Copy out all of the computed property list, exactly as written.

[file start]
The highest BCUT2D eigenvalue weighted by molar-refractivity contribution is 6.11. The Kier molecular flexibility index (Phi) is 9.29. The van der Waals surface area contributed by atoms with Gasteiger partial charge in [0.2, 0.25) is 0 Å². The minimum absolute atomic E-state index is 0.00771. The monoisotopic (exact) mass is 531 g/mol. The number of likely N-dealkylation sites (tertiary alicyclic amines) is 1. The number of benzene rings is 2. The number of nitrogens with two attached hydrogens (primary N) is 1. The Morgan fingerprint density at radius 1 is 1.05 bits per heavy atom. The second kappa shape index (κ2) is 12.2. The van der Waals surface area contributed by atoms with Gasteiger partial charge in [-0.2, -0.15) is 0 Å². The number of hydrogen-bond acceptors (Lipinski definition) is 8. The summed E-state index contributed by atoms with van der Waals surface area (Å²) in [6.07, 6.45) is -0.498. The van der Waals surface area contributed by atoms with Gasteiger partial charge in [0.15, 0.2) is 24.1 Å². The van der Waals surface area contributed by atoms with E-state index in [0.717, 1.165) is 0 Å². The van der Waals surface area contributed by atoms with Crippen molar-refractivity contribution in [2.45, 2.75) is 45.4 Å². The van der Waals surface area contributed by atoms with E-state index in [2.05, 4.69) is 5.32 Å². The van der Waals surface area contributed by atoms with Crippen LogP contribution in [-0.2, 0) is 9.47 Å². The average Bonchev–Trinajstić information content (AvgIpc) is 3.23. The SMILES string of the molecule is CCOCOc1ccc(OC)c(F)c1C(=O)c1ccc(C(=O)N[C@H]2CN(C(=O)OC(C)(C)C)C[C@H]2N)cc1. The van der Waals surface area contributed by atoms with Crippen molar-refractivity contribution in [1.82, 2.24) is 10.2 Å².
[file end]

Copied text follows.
The highest BCUT2D eigenvalue weighted by molar-refractivity contribution is 6.11. The Kier molecular flexibility index (Phi) is 9.29. The van der Waals surface area contributed by atoms with Gasteiger partial charge in [0.2, 0.25) is 0 Å². The minimum absolute atomic E-state index is 0.00771. The monoisotopic (exact) mass is 531 g/mol. The number of likely N-dealkylation sites (tertiary alicyclic amines) is 1. The number of benzene rings is 2. The number of nitrogens with two attached hydrogens (primary N) is 1. The Morgan fingerprint density at radius 1 is 1.05 bits per heavy atom. The second kappa shape index (κ2) is 12.2. The van der Waals surface area contributed by atoms with Gasteiger partial charge in [-0.2, -0.15) is 0 Å². The number of hydrogen-bond acceptors (Lipinski definition) is 8. The summed E-state index contributed by atoms with van der Waals surface area (Å²) in [6.07, 6.45) is -0.498. The van der Waals surface area contributed by atoms with Gasteiger partial charge in [0.15, 0.2) is 24.1 Å². The van der Waals surface area contributed by atoms with E-state index in [0.717, 1.165) is 0 Å². The van der Waals surface area contributed by atoms with Crippen molar-refractivity contribution in [2.45, 2.75) is 45.4 Å². The van der Waals surface area contributed by atoms with E-state index in [2.05, 4.69) is 5.32 Å². The van der Waals surface area contributed by atoms with Crippen LogP contribution in [-0.2, 0) is 9.47 Å². The average Bonchev–Trinajstić information content (AvgIpc) is 3.23. The SMILES string of the molecule is CCOCOc1ccc(OC)c(F)c1C(=O)c1ccc(C(=O)N[C@H]2CN(C(=O)OC(C)(C)C)C[C@H]2N)cc1. The van der Waals surface area contributed by atoms with Crippen molar-refractivity contribution in [1.82, 2.24) is 10.2 Å².